Also restored was a previously trimmed second grade lesson about Women Airforce Service Pilots, civilians who flew during World War II and were the first U.S. women to pilot military aircraft.

There were other curriculum topics that went unchanged despite long-standing objections from university professors and other experts. For instance, the board refused to modify controversial instruction on how sectionalism and states’ rights were “contributing factors” to the Civil War, while also noting in the curriculum that slavery was a “central cause,” despite a petition signed by nearly 200 historians and scholars.

There were other topics that historians and scholars were asking the board to change. There has been debated in the past over those issues and will most likely be debate in the future.

Even considering removing Clinton and Keller, though, should have never been up for debate in the first place.

• Dave Mathews

Dave Mathews: 409-683-5258; dave.mathews@galvnews.com

Managing Editor — Design

(17) comments

Carlos Ponce

Have you seen the Texas history curriculum? It has too much in it but the debate on what to whittle out of it to something manageable is always controversial.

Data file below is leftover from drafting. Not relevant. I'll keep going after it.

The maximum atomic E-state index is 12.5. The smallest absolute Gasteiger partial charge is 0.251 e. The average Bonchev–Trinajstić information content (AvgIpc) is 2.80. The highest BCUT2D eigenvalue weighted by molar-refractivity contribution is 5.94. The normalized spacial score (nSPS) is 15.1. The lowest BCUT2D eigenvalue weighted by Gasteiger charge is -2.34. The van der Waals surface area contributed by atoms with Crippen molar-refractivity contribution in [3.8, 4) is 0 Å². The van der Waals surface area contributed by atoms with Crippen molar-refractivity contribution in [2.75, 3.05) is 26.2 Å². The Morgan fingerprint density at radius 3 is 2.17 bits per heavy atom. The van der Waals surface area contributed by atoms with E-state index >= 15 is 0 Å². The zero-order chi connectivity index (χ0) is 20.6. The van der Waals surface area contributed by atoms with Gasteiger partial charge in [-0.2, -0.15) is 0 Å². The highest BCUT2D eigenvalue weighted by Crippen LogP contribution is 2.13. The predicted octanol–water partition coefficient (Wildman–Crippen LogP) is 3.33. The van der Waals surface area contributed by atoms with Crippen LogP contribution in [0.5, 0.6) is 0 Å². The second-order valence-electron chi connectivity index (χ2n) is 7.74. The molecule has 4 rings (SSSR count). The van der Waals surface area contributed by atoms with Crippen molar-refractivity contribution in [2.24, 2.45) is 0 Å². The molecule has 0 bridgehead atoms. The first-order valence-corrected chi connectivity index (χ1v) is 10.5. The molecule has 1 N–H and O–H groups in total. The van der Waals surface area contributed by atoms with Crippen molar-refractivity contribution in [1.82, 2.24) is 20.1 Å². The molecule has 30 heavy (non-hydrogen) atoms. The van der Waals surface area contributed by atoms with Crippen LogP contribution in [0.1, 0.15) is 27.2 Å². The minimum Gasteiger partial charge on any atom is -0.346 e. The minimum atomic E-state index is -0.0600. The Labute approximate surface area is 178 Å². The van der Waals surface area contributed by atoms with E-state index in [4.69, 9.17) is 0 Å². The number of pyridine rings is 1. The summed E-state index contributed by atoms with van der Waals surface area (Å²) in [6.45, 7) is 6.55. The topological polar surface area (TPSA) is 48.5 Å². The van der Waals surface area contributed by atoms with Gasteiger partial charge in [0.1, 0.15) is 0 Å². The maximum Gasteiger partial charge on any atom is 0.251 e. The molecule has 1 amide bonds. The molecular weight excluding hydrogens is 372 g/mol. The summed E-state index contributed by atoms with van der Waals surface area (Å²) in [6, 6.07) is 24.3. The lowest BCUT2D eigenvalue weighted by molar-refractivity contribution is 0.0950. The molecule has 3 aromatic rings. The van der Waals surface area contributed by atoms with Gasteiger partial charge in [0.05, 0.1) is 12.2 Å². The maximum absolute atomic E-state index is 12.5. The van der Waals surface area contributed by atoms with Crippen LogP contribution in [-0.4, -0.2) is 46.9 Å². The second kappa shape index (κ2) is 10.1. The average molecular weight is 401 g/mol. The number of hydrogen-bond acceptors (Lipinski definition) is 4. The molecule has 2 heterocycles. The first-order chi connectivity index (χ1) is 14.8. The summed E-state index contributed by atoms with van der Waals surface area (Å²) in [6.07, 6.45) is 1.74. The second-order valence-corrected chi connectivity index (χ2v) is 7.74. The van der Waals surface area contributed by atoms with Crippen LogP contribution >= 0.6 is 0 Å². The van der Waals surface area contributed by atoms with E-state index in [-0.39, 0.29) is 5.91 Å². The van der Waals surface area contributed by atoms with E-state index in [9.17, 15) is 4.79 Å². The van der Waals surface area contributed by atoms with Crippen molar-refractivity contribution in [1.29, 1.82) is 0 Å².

Under US History since 1877 they are supposed to study Founding Fathers Benjamin Rush, John Hancock, John Jay, John Witherspoon, John Peter Muhlenberg, Charles Carroll, and Jonathan Trumbull Sr. 1898 (Spanish-American War), 1914-1918 (World War I), 1929 (the Great Depression begins), 1939-1945 (World War II), 1957 (Sputnik launch ignites U.S.-Soviet space race), 1968-1969 (Martin Luther King Jr. assassination and U.S. lands on the moon), 1991 (Cold War ends), 2001 (terrorist attacks on World Trade Center and the Pentagon), and 2008 (election of first black president, Barack Obama). Upton Sinclair, Susan B. Anthony, Ida B. Wells, and W. E. B. DuBois on American society. Clarence Darrow, William Jennings Bryan, Henry Ford, Glenn Curtiss, Marcus Garvey, and Charles A. Lindbergh. Omar Bradley, Dwight Eisenhower, Douglas MacArthur, Chester A. Nimitz, George Marshall, and George Patton; and Battle of Midway, the U.S. military advancement through the Pacific Islands, the Bataan Death March, the invasion of Normandy, fighting the war on multiple fronts, and the liberation of concentration camps. Martin Luther King Jr., Cesar Chavez, Rosa Parks, Hector P. Garcia, and Betty Friedan;